Company initiatives, Press Release, Products, R&D

Amyris achieves $1.75/liter farnesene cost

I am currently in Dubrovnik, Croatia, covering the ICIS Oleochemicals conference, which is about to end soon. If anybody is interested in learning more about oleochemicals and pine chemicals market, I suggest attending the incoming INFOCAST Bio-based Chemicals Summit in January in San Diego where I will be moderating a panel composed of experts in these fields.

In the meantime, let me post this news from Amyris about the company’s recent achievement of record low-cost farnesene production at around $1.75/liter. This makes polymer-grade farnesene more competitive in potential markets such as alternatives to isoprene and as a replacement for higher-priced limonene. Amyris said it expects current partners to  place initial orders based on a guaranteed price for a 3-year period that is lower than current prices for the materials being replaced.

Amyris is currently marketing its Myralene farnesene as a high-performance industrial solvent. The Myralene price is reportedly 30% lower compared with current limonene market prices, Amyris claimed its industrial bio-based solvent achieves better cleaning performance.

Amyris expects sales from the solvents and rubber chemicals market to grow from less than $3 million this year to over $20 million in 2016, with some of the shipments starting this fourth quarter.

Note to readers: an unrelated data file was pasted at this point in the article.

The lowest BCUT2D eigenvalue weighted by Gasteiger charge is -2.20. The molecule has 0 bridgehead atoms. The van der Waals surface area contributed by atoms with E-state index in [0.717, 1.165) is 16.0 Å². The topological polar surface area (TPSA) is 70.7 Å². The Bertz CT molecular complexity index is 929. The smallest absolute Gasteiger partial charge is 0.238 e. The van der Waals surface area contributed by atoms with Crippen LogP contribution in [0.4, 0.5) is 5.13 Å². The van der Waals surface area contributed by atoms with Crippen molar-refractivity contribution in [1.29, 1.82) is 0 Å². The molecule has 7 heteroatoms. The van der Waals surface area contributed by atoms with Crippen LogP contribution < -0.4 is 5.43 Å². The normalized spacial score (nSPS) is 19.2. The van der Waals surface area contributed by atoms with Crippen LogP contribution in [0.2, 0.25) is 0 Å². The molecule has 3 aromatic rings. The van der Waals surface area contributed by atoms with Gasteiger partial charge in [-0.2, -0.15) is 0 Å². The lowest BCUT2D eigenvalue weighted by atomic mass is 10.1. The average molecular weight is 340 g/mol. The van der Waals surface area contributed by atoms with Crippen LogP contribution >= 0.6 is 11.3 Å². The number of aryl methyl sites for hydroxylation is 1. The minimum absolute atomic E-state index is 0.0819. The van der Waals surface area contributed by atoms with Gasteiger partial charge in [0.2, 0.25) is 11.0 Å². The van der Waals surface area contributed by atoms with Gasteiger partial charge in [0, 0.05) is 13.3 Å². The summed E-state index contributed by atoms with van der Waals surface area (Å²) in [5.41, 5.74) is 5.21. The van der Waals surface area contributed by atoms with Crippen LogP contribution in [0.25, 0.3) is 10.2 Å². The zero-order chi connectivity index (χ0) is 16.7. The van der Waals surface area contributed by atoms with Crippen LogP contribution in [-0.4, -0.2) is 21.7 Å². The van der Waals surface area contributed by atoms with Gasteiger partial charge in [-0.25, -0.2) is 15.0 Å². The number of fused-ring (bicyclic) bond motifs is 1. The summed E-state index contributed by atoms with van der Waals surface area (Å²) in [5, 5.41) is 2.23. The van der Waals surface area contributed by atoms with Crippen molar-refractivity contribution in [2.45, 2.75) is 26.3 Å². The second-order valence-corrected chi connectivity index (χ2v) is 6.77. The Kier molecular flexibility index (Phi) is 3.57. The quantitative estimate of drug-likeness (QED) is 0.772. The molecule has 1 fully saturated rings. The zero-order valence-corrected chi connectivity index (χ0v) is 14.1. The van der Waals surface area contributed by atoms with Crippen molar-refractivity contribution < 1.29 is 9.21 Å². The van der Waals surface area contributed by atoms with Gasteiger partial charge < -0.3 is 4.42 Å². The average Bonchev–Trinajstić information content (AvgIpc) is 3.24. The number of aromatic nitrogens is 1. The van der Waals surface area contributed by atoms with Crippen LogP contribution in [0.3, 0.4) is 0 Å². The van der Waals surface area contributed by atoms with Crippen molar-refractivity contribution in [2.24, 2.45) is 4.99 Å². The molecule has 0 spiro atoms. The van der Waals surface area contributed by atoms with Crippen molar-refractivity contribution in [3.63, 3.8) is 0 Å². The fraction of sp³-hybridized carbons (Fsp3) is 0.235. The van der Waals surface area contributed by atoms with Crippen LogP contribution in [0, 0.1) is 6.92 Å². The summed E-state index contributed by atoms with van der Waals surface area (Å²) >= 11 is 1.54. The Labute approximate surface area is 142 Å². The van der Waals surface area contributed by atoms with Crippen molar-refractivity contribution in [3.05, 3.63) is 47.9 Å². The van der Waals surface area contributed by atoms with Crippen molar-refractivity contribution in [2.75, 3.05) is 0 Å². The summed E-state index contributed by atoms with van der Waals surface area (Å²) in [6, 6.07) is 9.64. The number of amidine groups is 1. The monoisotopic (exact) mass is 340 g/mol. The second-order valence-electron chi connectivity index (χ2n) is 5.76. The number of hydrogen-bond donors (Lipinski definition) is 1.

Amyris also recently announced that its second fragrance molecule has now been produced at its Brotas, Brazil, facility.  R&D for this product started 10 months ago, and it has now been successfully engineered and scaled up with first shipments recently completed. In the F&F portion of its business, Amyris has 17 molecules currently under contract, with 3 molecules currently under development, and two on track for anticipated large-scale production in 2016.

amyris-biofene-shipment-brazil1

Biofene shipment from Brotas, Brazil. Source: Amyris

About Doris de Guzman

Will Green Chemistry save the world or is it hype? Doris de Guzman examines alternative processing, new technology, R&D and other sustainability initiatives aimed at preventing pollution; replacing ingredients; and using renewable feedstocks in Green Chemistry. She has been covering the oleochemicals market for 15 years and spread her beat to inorganics, biofuels and green chemistry.

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